A unified view with rich contextual information will give your representatives everything they need to know about the customer. Having information at hand increases the likelihood of a positive call outcome. But sometimes issues can’t be resolved in one session.

A consultative transfer can be used to fill in supervisors, should calls need to be escalated.

Omnichannel routing should be used to deliver information through text, email, mobile apps, or even WhatsApp.

And follow-up calls can be automated to check in on customers or provide further assistance.

This can be distilled down to information access and reach – for both your customers and service representatives. Both are needed to maintain high levels of banking customer satisfaction.

5. Human support

Your call center and the people who staff it matter. This comes up in virtually every banking customer satisfaction survey or study. And for good reason.

A phone call is often the first way that banking customers try to get help. It’s quick and far more convenient than getting into a physical bank.

Or at least it should be. But things have been rocky lately. Wait times at banking contact centers exploded in 2020 when a dramatic spike in call volume met a disruption in normal working procedures. During this time, customers routinely waited hours to reach a representative or even days to get a callback.

Things seem to be coming back down to normal. Customers are more likely to report wait times of a few minutes, rather than hours.

But is this good enough? Not so much. Customers have never been willing to wait that long to reach a bank representative. Satisfaction levels are slashed by a third when customers have to wait longer than four minutes.

The faster you can get clients on the phone with a representative or service agent, the better. And this isn’t the only call center factor that influences banking customer service.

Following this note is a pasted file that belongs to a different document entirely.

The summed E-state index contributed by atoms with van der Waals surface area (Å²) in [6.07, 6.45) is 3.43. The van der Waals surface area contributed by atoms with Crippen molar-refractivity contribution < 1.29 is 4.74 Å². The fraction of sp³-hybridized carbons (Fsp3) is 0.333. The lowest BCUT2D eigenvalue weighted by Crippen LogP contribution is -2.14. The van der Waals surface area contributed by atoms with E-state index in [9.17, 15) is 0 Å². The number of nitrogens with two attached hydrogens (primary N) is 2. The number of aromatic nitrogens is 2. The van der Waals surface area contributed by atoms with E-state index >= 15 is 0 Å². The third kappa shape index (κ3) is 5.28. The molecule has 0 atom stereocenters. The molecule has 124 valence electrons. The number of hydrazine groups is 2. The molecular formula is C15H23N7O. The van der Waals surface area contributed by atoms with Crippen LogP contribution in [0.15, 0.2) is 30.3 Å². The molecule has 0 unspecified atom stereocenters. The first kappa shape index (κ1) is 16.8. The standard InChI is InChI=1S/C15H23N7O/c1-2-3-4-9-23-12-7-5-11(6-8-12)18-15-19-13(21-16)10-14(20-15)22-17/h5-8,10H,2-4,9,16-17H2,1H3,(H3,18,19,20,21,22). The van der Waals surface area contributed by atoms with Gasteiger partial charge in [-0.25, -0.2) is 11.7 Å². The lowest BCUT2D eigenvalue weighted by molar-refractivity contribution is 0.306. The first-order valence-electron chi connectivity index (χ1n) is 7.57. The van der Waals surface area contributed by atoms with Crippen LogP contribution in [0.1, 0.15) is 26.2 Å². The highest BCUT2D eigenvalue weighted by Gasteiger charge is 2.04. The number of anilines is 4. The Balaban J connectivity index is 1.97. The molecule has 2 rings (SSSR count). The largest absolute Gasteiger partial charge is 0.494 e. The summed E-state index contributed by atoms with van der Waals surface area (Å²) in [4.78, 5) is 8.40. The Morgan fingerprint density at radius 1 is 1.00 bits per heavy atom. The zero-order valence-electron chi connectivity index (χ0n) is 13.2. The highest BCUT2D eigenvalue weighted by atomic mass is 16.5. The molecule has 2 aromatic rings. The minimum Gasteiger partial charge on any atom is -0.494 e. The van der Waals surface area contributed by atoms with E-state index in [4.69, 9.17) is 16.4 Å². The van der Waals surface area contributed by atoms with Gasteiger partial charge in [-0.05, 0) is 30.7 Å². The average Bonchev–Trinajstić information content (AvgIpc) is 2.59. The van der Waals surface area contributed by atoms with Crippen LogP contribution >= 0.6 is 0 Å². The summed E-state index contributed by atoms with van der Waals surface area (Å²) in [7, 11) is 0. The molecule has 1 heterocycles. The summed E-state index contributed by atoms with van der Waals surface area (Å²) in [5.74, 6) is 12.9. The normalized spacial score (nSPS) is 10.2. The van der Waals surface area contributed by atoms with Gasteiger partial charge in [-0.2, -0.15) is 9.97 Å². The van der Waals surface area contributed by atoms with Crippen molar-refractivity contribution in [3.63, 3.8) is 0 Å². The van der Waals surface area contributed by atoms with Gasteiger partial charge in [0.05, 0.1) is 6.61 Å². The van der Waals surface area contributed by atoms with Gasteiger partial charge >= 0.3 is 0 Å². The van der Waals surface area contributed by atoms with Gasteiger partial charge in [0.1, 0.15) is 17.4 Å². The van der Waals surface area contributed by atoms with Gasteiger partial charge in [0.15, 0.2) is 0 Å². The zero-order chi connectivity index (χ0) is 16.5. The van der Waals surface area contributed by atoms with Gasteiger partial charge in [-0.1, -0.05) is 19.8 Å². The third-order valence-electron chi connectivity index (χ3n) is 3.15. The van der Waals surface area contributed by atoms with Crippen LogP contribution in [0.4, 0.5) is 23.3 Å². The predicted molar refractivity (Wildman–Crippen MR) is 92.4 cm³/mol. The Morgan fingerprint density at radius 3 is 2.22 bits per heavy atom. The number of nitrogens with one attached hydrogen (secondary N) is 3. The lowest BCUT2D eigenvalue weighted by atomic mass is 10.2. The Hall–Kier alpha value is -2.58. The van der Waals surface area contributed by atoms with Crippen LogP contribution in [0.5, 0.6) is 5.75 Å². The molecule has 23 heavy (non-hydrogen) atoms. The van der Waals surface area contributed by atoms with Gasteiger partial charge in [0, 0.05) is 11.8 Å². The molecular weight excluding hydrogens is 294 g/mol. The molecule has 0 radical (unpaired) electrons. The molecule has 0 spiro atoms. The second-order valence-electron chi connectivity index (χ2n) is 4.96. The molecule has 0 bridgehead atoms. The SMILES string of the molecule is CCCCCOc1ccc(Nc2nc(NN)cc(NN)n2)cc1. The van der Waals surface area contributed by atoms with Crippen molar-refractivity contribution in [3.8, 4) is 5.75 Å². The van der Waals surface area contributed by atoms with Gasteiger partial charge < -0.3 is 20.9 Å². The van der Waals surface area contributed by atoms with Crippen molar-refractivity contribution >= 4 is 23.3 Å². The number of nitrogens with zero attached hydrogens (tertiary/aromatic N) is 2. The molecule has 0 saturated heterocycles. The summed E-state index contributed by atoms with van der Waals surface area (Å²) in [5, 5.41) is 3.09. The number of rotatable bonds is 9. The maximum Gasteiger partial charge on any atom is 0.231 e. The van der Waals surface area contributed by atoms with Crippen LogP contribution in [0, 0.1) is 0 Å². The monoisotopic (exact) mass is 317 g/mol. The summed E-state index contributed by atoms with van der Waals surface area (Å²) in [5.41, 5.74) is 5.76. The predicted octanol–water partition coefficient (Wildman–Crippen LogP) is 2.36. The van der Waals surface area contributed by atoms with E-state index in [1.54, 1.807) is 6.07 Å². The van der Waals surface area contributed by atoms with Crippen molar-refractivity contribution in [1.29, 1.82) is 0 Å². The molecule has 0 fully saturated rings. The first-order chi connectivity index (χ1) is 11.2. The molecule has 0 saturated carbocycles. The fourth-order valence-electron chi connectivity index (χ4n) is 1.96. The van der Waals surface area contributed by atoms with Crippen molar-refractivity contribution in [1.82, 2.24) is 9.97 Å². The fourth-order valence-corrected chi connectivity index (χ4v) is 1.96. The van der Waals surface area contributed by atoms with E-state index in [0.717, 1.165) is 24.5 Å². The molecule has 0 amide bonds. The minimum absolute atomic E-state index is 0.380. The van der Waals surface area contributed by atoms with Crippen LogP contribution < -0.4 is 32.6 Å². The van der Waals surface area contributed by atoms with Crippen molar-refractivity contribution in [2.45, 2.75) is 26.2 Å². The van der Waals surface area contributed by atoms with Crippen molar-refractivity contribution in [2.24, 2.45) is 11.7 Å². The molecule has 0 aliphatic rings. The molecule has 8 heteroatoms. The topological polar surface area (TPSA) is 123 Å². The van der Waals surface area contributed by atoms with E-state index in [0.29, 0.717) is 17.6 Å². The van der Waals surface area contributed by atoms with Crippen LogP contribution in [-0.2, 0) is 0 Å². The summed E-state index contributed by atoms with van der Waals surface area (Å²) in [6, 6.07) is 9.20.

• How long does it take for agents to pick up a call once customers are sent through?
  • How long do customers have to spend on hold, if a call needs to be transferred or a representative needs to find information?
  •  How many customer calls get disconnected while in the queue?

Every interaction needs to be measured, assessed, and refined. Aside from physical branches, the call center is usually the customer’s only experience with a bank’s representatives.

It’s a resource center, crisis hotline, relationship builder, marketing asset, and brand representative. It needs to be running well.

Improve your customer satisfaction with Ozonetel

If you’re ready to get control over your bank’s customer satisfaction score, Ozonetel’s contact center solution has everything you need.

We deliver intelligent, interactive, end-to-end visibility over all the bank’s customer (and representative) touchpoints. You can maintain call center control, manage call volumes with ease, and provide service on a range of channels.

It’s a robust adaptable solution that comes with outstanding customer service and a rapid implementation team to get your contact center running fast.

Contact us for a complimentary personal demonstration.